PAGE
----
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HAND Diagnostic Issues

HAND diagnostic issues

Dr. Robbins of Columbia University shared his perspective on HIV associated neurocognitive disorder (HAND) diagnostic issues as a clinical psychologist and clinical neuropsychologist, and discussed research on HAND screening tools.

Typically, providers see patients with concerns about memory problems, slower thinking, or difficulty multi-tasking. In the current era these symptoms are often quite mild. However, they can still disrupt some activities of daily living (including medication use), and may present challenges to ongoing employment and quality of life. HAND may also lead to poor decision-making.

HAND screening tools

Clinical assessment

Ideally, a person with the symptoms above should undergo a full neurocognitive assessment. This can take hours of evaluation, including a lengthy history and extensive testing in several domains, including:

  • verbal and visual learning and memory
  • working memory/attention
  • motor functioning
  • speed of information processing
  • executive functions (set-shifting, problem solving, abstract thinking)
  • measures for psychological/emotional functioning.

A full neurocognitive assessment requires experts to score this extensive battery of tests and to interpret the results properly. It is intended to identify the cognitive effects of HIV and/or to identify effects that are better explained by other comorbidities. There are three potential HIV diagnoses:

  • asymptomatic neurocognitive disorder – abnormalities in two or more cognitive abilities in 2 or more domains (> 1 standard deviation below norm) – no functional impairment
  • mild neurocognitive impairment – abnormalities in two or move cognitive abilities in 2 or more domains (> 1 standard deviation below norm) – mild functional impairment
  • HIV-associated dementia – marked cognitive impairment in 2 or more domains (> 2 standard deviations below norm) with marked functional impairment.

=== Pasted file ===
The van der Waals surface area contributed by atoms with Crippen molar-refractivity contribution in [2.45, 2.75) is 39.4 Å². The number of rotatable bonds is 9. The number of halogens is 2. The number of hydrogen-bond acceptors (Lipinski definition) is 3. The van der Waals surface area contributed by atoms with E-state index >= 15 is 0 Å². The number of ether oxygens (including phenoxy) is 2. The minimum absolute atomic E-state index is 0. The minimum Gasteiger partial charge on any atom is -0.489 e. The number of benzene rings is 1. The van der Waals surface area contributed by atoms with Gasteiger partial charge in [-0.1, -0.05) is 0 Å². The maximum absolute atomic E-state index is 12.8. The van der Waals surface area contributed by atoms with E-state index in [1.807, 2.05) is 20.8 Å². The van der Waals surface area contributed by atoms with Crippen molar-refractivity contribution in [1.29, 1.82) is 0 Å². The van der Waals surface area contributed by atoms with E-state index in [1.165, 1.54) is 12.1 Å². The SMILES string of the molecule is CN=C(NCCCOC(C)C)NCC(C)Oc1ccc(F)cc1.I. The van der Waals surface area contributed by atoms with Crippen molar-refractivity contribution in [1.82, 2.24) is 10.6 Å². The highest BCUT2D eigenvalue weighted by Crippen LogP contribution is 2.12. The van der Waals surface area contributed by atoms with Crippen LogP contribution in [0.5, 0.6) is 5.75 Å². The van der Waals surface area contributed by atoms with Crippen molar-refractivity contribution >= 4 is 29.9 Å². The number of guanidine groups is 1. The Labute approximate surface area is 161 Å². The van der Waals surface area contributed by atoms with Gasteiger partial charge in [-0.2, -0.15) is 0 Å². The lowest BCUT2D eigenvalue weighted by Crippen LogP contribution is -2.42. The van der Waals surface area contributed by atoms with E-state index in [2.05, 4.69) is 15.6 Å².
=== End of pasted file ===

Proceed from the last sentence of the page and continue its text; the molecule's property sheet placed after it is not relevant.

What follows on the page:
Screening tests

Screening tests for HAND have been developed, and many are now freely available on the internet or in the medical literature. Commonly used tests include the HIV Dementia Scale (HDS), the Montreal Cognitive Assessment (MoCA), and the Mini–Mental State Examination (MMSE). These tests might be used in a non-expert clinical setting in a routine, ongoing way to flag changes in cognitive ability or to identify people for follow-up, but they lack the sensitivity necessary to detect mild impairments. They also require some expertise to administer and assess.

Tablet-based screening tests

Tablet-based tests are being developed, often with lay counsellors, including:

  • CogState
  • Brain Baseline
  • NeuroScreen – specific to HIV

These tests are brief, and can be administered by people with a couple of hours of training. Computerized prompts help ensure that the tests are administered properly. They can potentially be connected to medical databases in order to generate provider alerts. These screening tests currently do not include measures of mental health or daily functioning, but they are a focus of research to provide resources for settings where expert testing is not available. It is an important to remember that these tablet-based measures are only preliminary assessments. They are not definitive and a positive result should trigger further expert follow-up whenever possible.

Key Message: Diagnosis of HAND requires expert evaluation. Various evaluation methods are now available, some of which are particularly helpful in flagging individuals for more intense follow-up.

The forgetful patient: A practical approach to cognitive concerns in people living with HIV

Dr. Lesley Fellows, principal investigator of the Positive Brain Health Now study based at the Montreal Neurological Institute, presented a practical approach to diagnosing and treating a person with HIV who is reporting forgetfulness.

Listen to the person’s concerns

Neurologists are often sceptical about patient reports of forgetfulness because with more severe cognitive impairments, patients tend to deny symptoms and family typically report concerns. However, this does not appear true for mild cognitive impairments associated with HIV. In her experience, self-reports are more sensitive than available clinical measures. If people are worried about their memory it could indicate problems with memory or worry (anxiety) but both deserve attention. In the Positive Brain Health Now study, the researchers found that there was no direct link between depression and cognition, but anxiety about memory could indicate challenges with either memory or mood.

The Positive Brain Health Now study team has recently developed a questionnaire for assessing mild cognitive impairment associated with HIV. It focuses on attention, executive function, and memory, and will be available shortly.

Assess cognitive performance and look for patterns